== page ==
The Caramel Crunch (29 February 2020)

Over at Caramel (Learner at Love), CARAMEL has started a new prompt. I’d like to see her prompt do well, and I had some time today to write a post, so here we go…

The prompts are called the Caramel Crunch and so far are centered around a moral question. For your convenience I shall repeat her question.

You are driving (or travelling) to an important event and you are late. You see a fellow traveller have an accident. There are a lot of other travellers nearby who might have also seen the incident. What would you do?

I’m afraid I have a wishy-washy answer again this week.

Whether my event was important or not, my first resort would make sure that whoever had the accident is receiving assistance, then I would probably carry on my way.

In fact, similar things have happened to me in my local city since the stroke. I don’t recall anything happening before. I have twice (separate occasions) seen people recently collapsed in the street. Both times, I have been hurrying (as only I can) for my bus home. It has really been the only practical bus I can get – there was a later bus, which was 90 minutes later and which would have dropped me further from home. Fortunately, both of these people were already receiving assistance, so I have carried on my way.

The reason I say this is because I don’t have any medical knowledge and the only thing I could really bring to the party would be a cellphone. I’m disabled myself so even if I got down on my knees to help, I’d never get back up again without someone else assisting me! I certainly don’t have the balance to help somebody up off the ground. But I could make a phone call.

The question becomes interesting when the person on the floor is not already receiving any help. Would I try to assist?

I’m not sure. How important is my important event? Unmissable? Life or death? I might be tempted to carry on my way and hope that somebody else came to their assistance. But there again, you can’t really just do nothing, can you?


I was chatting to another blogger in a comment section the other day – I can’t remember whether it was their post or mine – and we vaguely touched on the topic of trigger words.

What I mean by a trigger word is just something that somebody will use, most likely inadvertently, but which lights our fuse.

I have been on both sides of this.

I was once talking to somebody, the subject must have been the military, and I used the word squaddie. Now, as far as I was/am concerned, this is a standard, slang word in UK English to refer to a serviceman. It is not offensive, not as far as I am concerned. Anybody from a private to a general, to a sailor, to an airman could legitimately be called a squaddie. But this chap was upset that I used the word. I didn’t (don’t) understand why he was upset, but I understood that he was upset, so I used a different word with him thereafter. I mean, I didn’t really see any point in winding this chap up unnecessarily.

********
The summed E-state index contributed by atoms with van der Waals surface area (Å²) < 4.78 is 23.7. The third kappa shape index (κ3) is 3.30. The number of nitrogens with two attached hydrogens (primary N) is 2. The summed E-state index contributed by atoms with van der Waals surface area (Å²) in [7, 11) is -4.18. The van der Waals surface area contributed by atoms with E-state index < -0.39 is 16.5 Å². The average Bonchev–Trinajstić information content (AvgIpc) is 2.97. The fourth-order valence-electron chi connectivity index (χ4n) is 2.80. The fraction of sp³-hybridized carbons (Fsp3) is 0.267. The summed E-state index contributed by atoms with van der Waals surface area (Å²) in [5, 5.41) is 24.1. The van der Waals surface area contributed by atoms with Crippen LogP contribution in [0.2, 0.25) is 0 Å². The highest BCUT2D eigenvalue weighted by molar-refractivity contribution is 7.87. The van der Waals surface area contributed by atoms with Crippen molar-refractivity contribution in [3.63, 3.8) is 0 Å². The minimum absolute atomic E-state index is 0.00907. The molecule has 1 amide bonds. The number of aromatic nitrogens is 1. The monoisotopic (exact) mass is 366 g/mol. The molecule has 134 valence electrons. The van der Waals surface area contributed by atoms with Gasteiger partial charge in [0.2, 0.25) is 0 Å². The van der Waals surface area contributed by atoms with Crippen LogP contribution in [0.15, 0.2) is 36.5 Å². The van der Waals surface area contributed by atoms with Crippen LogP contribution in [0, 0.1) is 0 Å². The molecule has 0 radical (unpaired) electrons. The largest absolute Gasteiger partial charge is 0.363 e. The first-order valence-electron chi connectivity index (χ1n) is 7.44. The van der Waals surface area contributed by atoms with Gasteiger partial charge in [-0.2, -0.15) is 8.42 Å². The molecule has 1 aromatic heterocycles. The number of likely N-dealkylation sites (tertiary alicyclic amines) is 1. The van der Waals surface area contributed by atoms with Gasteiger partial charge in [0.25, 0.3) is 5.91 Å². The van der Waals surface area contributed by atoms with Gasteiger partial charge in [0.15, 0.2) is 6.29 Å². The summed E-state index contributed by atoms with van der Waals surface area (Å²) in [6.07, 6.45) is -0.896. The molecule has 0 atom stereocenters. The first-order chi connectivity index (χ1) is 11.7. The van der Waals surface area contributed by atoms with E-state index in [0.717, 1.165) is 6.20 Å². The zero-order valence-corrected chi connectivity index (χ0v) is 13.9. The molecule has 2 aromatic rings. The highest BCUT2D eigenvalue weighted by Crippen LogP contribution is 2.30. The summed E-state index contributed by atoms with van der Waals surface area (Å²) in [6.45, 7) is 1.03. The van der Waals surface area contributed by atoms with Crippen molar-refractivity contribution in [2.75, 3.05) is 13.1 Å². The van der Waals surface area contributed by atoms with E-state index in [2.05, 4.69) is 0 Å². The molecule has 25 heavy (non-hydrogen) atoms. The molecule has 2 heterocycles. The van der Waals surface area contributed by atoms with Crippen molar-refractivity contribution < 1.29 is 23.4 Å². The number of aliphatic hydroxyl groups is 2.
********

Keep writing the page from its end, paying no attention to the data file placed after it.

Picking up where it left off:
Then, after my stroke, the very last thing I wanted was to be labelled a victim. Actually, that is quite common among stroke survivors. There is a feeling that shit happens, but somebody then chooses to be a victim of it or not, i.e. whether they let it change them.

But I notice that this feeling is not universal, though. Not really talking about stroke survivors now, but I have met other people to whom shit has happened, and who will quite happily self-identify as being a victim of something.

I mean, mostly it doesn’t really bother me. I think people use such words because they are ignorant that the word causes offence, not because they’re malicious. I think you have to go beyond the word itself, and look at the intent behind it. As an example, not so very long ago here, it was acceptable in society to refer to a black person as coloured, and I think most people would have used that word, without intending any malice. Over time, people have realised that use of this word is offensive, and it is no longer used today. But I don’t think people ever used the word out of malice.

Having said that, when people do use trigger words, especially common trigger words which are known to cause offence to some people, I do sometimes look at them and wonder shouldn’t they know better?

Any of you guys have trigger words?

%d bloggers like this: